Blood Sin is a cautionary tale. The story of a prince who falls in love with the wrong woman and pays the price for that crime, it is the first of a series called The Kan Ingan Archives.(The kan Ingans apparently had no shame in recording their deeds and mis-deeds for posterity!) Blood Sin has had a singular history. In reality, it was the second novel in the series to be written; in the 70's when I wrote what was intended to be a stand-alone novel. About ten years later, I got to thinking about the background to that story. I ended up writing of happened before Blood Sin took place--about the crime he committed, and the acts leading up to it. A prequel, if you will, that eventually became Book One.

During all this switching and re-writing, I also decided to relate the stories to The Chronicles of Riven the Heretic by having my hero (Erik Brand) be a direct descendent of the hero of The Chronicles. That necessitated a change of name and spelling, so he became Aric kan Ingan. Since Riven was considered the ancestor of the ruling family in the Emeraunt Galaxy, Aric became the Crown Prince of the current branch. The story came mostly out of my own imagination but I will admit it has a vague resemblance to the ancient Greek myth of Phaedra. You know...older man, young wife, young handsome male ingredients for disaster. That story's been played out a thousand times in a thousand variations--especially on the daily Soaps--since Euripides introduced Phaedra in his drama Hippolytus in 428 BC. (The ancient Greeks, by the way, didn't receive it appreciatively. Too immoral, they decided.)

Blood Sin was submitted to 6 publishers--and rejected by all of them. At this point, I'll repeat myself, so those of you who know this story, don't listen! Shortly after the last rejection, Danielle Kaheaku of Leucrota Press, called me to give me her reasons for not accepting the story. She talked to me for nearly thirty minutes while I occasionally asked her to slow down because I was taking notes. At the end of her conversation, she told me if I would act on her suggestions, re-work some sections and add more characterization, she would review the manuscript again.

The rest, as they say, is history...

So, here's the Promo: Blood Sin, the story of a man destined to be the most powerful person in the galaxy until that troublemaker Cupid skewers him with one of those devastating little darts. A man accused of committing a crime and unable to prove himself innocent because to do so would reveal he's committed an ever greater crime. It's got plenty of love, sex, and violence. (Who could ask for anything more?)

Blood Sin will be released in August by Leucrota Press. It can be pre-ordered from For a preview, here's the trailer:


  1. Mary Ricksen // July 19, 2009 at 6:55 PM  

    You really have to give the rest of us a chance to catch up.
    How the heck do you do it?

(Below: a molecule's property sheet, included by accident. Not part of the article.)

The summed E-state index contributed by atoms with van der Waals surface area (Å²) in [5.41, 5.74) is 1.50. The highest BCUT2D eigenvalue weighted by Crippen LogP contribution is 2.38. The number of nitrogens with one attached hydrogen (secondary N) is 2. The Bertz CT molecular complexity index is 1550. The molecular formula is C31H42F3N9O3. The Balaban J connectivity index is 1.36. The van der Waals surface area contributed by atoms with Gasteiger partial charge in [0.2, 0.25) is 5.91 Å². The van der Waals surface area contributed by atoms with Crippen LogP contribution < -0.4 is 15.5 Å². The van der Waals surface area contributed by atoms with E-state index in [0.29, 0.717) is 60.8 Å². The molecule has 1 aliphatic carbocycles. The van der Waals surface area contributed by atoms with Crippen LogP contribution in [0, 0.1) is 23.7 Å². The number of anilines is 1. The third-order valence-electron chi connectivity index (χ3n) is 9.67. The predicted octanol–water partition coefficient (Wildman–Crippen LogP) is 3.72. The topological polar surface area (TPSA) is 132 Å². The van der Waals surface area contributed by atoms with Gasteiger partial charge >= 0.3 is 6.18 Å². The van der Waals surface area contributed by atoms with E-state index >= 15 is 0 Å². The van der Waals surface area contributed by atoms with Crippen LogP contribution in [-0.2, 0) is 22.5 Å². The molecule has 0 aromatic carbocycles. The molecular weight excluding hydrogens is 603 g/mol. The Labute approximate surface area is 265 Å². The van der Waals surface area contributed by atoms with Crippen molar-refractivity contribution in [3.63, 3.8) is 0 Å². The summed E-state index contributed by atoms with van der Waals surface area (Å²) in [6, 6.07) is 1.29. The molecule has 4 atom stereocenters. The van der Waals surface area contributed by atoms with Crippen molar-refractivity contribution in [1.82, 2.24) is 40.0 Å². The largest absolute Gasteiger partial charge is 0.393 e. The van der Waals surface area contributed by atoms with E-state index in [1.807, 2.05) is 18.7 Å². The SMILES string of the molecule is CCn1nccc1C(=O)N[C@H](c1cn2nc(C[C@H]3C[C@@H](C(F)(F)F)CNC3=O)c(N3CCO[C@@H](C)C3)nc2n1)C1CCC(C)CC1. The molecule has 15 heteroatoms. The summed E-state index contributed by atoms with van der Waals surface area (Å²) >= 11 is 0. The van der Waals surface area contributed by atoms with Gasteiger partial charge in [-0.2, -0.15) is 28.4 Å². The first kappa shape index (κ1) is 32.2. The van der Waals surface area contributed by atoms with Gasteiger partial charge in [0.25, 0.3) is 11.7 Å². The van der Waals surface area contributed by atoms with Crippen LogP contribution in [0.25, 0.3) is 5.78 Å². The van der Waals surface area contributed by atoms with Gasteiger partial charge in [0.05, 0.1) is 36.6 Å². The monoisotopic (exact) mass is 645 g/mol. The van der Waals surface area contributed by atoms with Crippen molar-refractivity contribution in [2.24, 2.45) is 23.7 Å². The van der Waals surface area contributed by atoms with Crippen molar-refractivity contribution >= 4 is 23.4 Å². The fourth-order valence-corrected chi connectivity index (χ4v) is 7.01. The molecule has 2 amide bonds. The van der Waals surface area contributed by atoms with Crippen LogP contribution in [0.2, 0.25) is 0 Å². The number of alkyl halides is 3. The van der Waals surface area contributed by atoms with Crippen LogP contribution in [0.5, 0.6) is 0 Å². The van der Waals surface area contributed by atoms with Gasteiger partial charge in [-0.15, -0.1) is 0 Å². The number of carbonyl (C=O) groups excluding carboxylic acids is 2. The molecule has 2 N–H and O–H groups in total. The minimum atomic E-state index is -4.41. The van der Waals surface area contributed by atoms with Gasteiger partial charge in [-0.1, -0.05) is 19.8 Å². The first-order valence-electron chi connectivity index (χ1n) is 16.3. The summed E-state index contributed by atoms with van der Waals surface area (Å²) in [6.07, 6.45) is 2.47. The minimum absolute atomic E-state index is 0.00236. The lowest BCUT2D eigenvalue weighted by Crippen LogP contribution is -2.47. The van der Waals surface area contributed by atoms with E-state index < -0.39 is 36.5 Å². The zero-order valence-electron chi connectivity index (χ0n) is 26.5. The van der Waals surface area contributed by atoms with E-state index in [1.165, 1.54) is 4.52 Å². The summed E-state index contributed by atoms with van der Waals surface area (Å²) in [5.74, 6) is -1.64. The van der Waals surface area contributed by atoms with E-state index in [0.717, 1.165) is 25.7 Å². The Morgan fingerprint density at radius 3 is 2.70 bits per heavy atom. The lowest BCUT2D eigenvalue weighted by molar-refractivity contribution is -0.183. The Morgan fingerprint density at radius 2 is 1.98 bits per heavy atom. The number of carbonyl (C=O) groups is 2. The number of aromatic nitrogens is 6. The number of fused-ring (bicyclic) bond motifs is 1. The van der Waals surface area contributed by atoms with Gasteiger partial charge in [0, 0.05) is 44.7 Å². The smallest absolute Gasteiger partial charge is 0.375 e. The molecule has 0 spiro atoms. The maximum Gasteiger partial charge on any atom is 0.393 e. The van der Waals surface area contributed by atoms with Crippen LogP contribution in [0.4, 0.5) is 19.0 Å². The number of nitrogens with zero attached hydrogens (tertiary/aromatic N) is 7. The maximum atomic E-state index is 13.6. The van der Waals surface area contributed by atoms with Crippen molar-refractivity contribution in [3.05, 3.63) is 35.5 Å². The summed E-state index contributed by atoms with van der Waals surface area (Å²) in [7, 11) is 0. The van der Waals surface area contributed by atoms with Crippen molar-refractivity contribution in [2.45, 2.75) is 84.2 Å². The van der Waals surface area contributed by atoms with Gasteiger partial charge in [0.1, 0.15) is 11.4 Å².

You're incredible.

  2. Toni V.S. // July 19, 2009 at 7:09 PM  

    Aw, shucks! Thanx, Mary!

  3. Nightingale // July 19, 2009 at 8:02 PM  

    Intriguing story. The trailer was very well done. I'll look forward to reading Blood Sin.

  4. Beth Trissel // July 19, 2009 at 8:33 PM  

    You are amazing, Toni. I'm glad you took that editor's suggestions. :)

  5. Helen Hardt // July 20, 2009 at 10:15 AM  

    Love the trailer!

  6. Mary Marvella // July 20, 2009 at 12:54 PM  

    So glad you could do what this editor wanted. Sometimes it's difficult to find an editor or agent who shares our view of our stories and characters. Good job, girlfriend.

  7. Joanne // July 20, 2009 at 1:29 PM  

    As always, I am in awe of your incredible talent!

  8. Scarlet Pumpernickel // July 20, 2009 at 1:59 PM  

    Toni, congrats on the upcoming release of Blood Sin! Your story is very encouraging and there is a lesson to be learned here. When we write a story sometimes we become to close too the characters, too involved in their lives and we tend to forget they are not real people. So, when an editor or a critique partner suggests a change to make the story stronger, we resist their advice. It is difficult to have to go back and tear apart our carefully composed work, but we should remember that it is just that... work. These are works of fiction, they do not exist and therefore are not carved in stone. We can and should make changes to improve our work. To say, my character just wouldn't do that, is a cop-out. We simply don't want to change what we've written because we love it the way it is! Good for you for being able to make the changes as recommended. It sometimes means the difference between selling or not. And if we refuse to make changes until "the editor" request them, we might just doom ourselves to failure because said editor might not take the time and effort to make the suggestions. It is far easier for them to just send out a rejection. Why take the chance? Good job, Toni!

  9. Judy // July 22, 2009 at 7:50 AM  

    Very intriguing... You are our energizer bunny, Toni! Wonderful storyteller...